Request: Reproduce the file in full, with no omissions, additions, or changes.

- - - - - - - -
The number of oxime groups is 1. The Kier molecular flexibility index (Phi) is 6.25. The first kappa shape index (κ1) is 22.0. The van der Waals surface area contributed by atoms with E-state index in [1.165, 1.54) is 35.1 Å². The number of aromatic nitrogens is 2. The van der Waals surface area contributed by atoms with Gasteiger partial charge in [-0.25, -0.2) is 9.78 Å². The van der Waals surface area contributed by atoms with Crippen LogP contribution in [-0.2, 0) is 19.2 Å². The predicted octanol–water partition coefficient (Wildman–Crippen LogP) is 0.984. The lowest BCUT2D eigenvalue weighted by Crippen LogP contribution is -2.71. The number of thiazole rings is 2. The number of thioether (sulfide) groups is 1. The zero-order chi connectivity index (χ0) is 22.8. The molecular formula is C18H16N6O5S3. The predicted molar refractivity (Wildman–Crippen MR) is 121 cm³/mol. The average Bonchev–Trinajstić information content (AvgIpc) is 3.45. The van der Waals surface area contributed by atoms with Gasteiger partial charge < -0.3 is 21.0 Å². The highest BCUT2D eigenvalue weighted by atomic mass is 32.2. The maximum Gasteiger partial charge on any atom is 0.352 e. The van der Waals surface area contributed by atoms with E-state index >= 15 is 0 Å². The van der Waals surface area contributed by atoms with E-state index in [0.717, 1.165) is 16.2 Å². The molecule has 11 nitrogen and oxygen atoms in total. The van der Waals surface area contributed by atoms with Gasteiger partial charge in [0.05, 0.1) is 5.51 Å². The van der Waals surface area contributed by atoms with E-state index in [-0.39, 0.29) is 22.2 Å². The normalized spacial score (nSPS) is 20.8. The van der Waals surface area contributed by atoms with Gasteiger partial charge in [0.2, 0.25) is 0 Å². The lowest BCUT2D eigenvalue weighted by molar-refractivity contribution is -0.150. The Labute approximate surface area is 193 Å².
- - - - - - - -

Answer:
The number of oxime groups is 1. The Kier molecular flexibility index (Phi) is 6.25. The first kappa shape index (κ1) is 22.0. The van der Waals surface area contributed by atoms with E-state index in [1.165, 1.54) is 35.1 Å². The number of aromatic nitrogens is 2. The van der Waals surface area contributed by atoms with Gasteiger partial charge in [-0.25, -0.2) is 9.78 Å². The van der Waals surface area contributed by atoms with Crippen LogP contribution in [-0.2, 0) is 19.2 Å². The predicted octanol–water partition coefficient (Wildman–Crippen LogP) is 0.984. The lowest BCUT2D eigenvalue weighted by Crippen LogP contribution is -2.71. The number of thiazole rings is 2. The number of thioether (sulfide) groups is 1. The zero-order chi connectivity index (χ0) is 22.8. The molecular formula is C18H16N6O5S3. The predicted molar refractivity (Wildman–Crippen MR) is 121 cm³/mol. The average Bonchev–Trinajstić information content (AvgIpc) is 3.45. The van der Waals surface area contributed by atoms with Gasteiger partial charge < -0.3 is 21.0 Å². The highest BCUT2D eigenvalue weighted by atomic mass is 32.2. The maximum Gasteiger partial charge on any atom is 0.352 e. The van der Waals surface area contributed by atoms with E-state index >= 15 is 0 Å². The van der Waals surface area contributed by atoms with E-state index in [0.717, 1.165) is 16.2 Å². The molecule has 11 nitrogen and oxygen atoms in total. The van der Waals surface area contributed by atoms with Gasteiger partial charge in [0.05, 0.1) is 5.51 Å². The van der Waals surface area contributed by atoms with E-state index in [-0.39, 0.29) is 22.2 Å². The normalized spacial score (nSPS) is 20.8. The van der Waals surface area contributed by atoms with Gasteiger partial charge in [0.2, 0.25) is 0 Å². The lowest BCUT2D eigenvalue weighted by molar-refractivity contribution is -0.150. The Labute approximate surface area is 193 Å².